HOUSTON — At the Final Four Salute on Thursday night, Connecticut Coach Jim Calhoun repeated how he was the grandfather among the quartet of coaches, how Shaka Smart and Brad Stevens were his "brilliant young sons" and John Calipari was his "problem child."
"It's like My Three Sons," said the 68-year-old coach, referencing the 1960s TV comedy, "and I'm Fred MacMurray."
"I told him I know Fred MacMurray," said the problem child on Friday, "and Jim, you're no Fred MacMurray."
Ah, love is in the air here in Houston.
OK, so it's not love — "We're not friends," said Calhoun — but there has been a certain hype factor to this supposed feud between the two coaches who will meet Saturday night in the national semifinals.
The feud was so back then. This is now. The two might not be BFFs, but there seems to be at least a burgeoning respect being fostered between Connecticut's Calhoun and Kentucky's Calipari. Not affection. Oh, no. But there is respect.
"Jim is a Hall of Famer," said Calipari.
"John was an aggressive personality," Calhoun said, "who has developed into a great coach."
Back in the 1990s, they were too much alike and too close together to ever get along. Calhoun was the tough, abrasive coach trying to build a program at Connecticut.
Calipari was the tough, loquacious coach trying to build a program at UMass.
"The Northeast is so tight you're right on top of each other," said Calipari on Friday, "and it's a competitive environment."
Calhoun said Calipari tried to pass himself off as a Northeasterner. But he said Calipari couldn't even recognize real clam chowder. "I took umbrage to that," said the UConn coach. "But I take umbrage to a lot of things."
They played twice back then. Calhoun won both games. When Calipari landed in Memphis after being fired by the New Jersey Nets, they met once. Calipari won that one. They met last season at Madison Square Garden in the SEC/Big East Challenge. Kentucky came out on top. They met this year in the Maui finals. Connecticut rolled.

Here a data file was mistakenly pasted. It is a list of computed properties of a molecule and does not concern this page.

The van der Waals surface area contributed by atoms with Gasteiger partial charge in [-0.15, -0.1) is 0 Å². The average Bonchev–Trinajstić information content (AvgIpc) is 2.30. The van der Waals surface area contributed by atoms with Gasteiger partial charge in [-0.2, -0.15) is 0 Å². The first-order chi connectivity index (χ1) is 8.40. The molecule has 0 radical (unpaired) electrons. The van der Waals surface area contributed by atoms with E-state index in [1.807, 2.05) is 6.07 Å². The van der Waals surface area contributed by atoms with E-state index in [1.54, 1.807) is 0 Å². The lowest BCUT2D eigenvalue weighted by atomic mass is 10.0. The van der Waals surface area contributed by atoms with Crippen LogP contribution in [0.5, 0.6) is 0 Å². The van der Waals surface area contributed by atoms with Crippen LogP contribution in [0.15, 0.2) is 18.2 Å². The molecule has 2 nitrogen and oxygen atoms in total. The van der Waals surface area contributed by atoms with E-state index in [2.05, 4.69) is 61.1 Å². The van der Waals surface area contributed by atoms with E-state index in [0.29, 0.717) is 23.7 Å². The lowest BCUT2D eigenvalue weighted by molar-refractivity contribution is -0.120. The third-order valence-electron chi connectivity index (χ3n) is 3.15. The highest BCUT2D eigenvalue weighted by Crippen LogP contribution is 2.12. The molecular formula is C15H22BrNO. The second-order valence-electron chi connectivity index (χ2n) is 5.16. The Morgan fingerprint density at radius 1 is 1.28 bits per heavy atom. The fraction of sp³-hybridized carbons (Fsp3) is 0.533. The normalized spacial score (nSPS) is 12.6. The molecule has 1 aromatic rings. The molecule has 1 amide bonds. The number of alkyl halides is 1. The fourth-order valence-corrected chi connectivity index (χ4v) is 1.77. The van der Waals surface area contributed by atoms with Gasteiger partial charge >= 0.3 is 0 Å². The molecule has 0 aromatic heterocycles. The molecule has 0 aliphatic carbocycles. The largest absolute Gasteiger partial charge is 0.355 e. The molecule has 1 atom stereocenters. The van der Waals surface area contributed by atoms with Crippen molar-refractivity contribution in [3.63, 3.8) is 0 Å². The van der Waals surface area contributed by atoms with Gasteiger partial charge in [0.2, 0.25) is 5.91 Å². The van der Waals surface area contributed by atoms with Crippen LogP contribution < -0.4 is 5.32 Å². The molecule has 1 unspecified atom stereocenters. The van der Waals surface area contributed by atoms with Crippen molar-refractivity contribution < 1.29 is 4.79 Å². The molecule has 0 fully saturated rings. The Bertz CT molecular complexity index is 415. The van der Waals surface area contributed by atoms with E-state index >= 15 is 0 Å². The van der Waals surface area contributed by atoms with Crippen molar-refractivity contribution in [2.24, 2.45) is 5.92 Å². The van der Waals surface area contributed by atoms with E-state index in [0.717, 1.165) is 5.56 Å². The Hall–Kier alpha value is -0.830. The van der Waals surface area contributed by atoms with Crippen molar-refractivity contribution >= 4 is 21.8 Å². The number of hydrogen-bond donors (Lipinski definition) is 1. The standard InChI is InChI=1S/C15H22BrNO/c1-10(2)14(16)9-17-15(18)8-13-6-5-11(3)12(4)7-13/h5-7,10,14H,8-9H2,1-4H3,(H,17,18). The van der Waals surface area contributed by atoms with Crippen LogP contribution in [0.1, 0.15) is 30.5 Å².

"I grabbed Jim after the game and told him he outcoached me," Calipari said. "He made me look bad."
Truth be told, both have made a lot of coaches look bad this season.
Calhoun's team, as he pointed out Friday, was not even picked in the pre-season top 68 by Sports Illustrated, yet is in the Final Four. Calipari's team lost five first-round draft picks from last year, plus failed to get Enes Kanter eligible, yet is in the Final Four.
Connecticut started strong, suffered a late-season slump, then rallied to win five games in five days at the Big East Tournament, plus four more in the NCAA Tournament. Kentucky dropped six close conference road games, then ripened at exactly the right time, beating top seed Ohio State and second seed North Carolina to win the East Region.
"He's developed into, in my opinion, a terrific coach," Calhoun said Friday. "I watched the way he coaches. His kids play hard, play great defense, and play together. He's been getting, as you well know, tremendous, big-name players. I have a lot of respect for him as a coach and no disdain for him as a person."
"I think he's a battler, and I think he holds the bar high and doesn't accept anything except their best," said Calipari earlier in the week. "He gets them to a point where they look at it and say, 'Hey, we can do this.'"
Why Friday, Fred MacMurray, er, Calhoun even called Calipari "brilliant."
Maybe time heals old wounds. Maybe they are both so happy to be here they'll even say nice things about each other. Maybe, come Saturday night, the niceties will be put aside.
"If I was playing John, I'd post him up," Calhoun said. "But it's not about the coaches."
Sounds like something Fred MacMurray would say.